21 June 2017 Paris, France
INPARR-OECD-IOPS International Research Seminar
Individuals planning for retirement are expected to think long into the future to prepare for future needs. At the same time, changes in technology, demography, and even geography mean that pensions and retirement income designs and approaches of the future will themselves evolve considerably over time.
Co-organised by the International Network for Pensions, Aging, and Retirement Research (INPARR), the OECD and IOPS, this seminar provided a window into the latest thinking and research that sheds light on where pension plans and designs are headed in the future and challenges to their future sustainability and efficiency.
Session 1 focused on mapping out future pension scenarios. Joshua Rauh of Stanford University delivered a keynote address on The Future of (Partially) Funded Pension Systems.
Session 2 addressed the issue of pension protection. Sustainability and adequacy of pension arrangements is very important in light of the challenges facing pension systems, namely the ageing population, and the current environment of low growth and low returns. At the same time, as designs become more flexible, individuals have more choice and the scope expands to cover other risks, risk management and consumer protections begin to play an important role in pension design.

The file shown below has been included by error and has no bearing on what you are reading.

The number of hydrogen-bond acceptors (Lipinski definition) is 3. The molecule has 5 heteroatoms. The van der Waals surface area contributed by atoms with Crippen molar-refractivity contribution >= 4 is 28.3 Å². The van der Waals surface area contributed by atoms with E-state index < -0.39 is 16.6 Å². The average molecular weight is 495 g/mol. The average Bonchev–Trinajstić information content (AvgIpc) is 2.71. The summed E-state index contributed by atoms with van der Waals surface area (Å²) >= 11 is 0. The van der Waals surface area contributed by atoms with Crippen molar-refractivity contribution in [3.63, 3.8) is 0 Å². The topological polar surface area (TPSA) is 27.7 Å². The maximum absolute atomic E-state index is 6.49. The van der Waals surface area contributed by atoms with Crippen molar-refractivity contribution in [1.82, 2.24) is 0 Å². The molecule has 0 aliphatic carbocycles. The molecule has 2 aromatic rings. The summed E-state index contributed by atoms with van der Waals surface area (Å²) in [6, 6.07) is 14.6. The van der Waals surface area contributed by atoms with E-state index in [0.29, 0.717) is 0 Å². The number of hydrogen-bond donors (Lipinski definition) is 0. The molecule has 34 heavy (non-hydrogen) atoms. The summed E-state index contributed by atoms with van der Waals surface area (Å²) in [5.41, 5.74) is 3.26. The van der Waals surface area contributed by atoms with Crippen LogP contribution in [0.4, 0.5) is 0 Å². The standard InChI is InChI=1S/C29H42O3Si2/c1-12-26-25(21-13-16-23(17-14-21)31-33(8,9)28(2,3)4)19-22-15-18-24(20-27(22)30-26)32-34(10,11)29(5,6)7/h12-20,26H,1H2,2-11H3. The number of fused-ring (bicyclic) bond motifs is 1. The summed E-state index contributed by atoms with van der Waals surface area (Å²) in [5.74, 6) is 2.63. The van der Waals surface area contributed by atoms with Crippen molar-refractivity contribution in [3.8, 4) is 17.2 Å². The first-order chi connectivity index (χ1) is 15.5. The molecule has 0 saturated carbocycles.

Session 3 explored the relationship between mature labour force participation and pension policy: as populations age, the “mature” age cohorts of people in their late 50s and 60s will increase. To counter the headwinds of population ageing, it will be vital that the labour force participation rates in these groups increase. Pension policy is an important part of achieving this outcome.
Session 4 explored how current pension designs might evolve in the future and lessons that can be drawn from the recent past. The session also looked at how data science, artificial intelligence and other technologies will impact designs.
Presentations Session 2 (zip)
Presentations Session 3 (zip)
Presentations Session 4 (zip)
Sally Day-Hanotiaux, OECD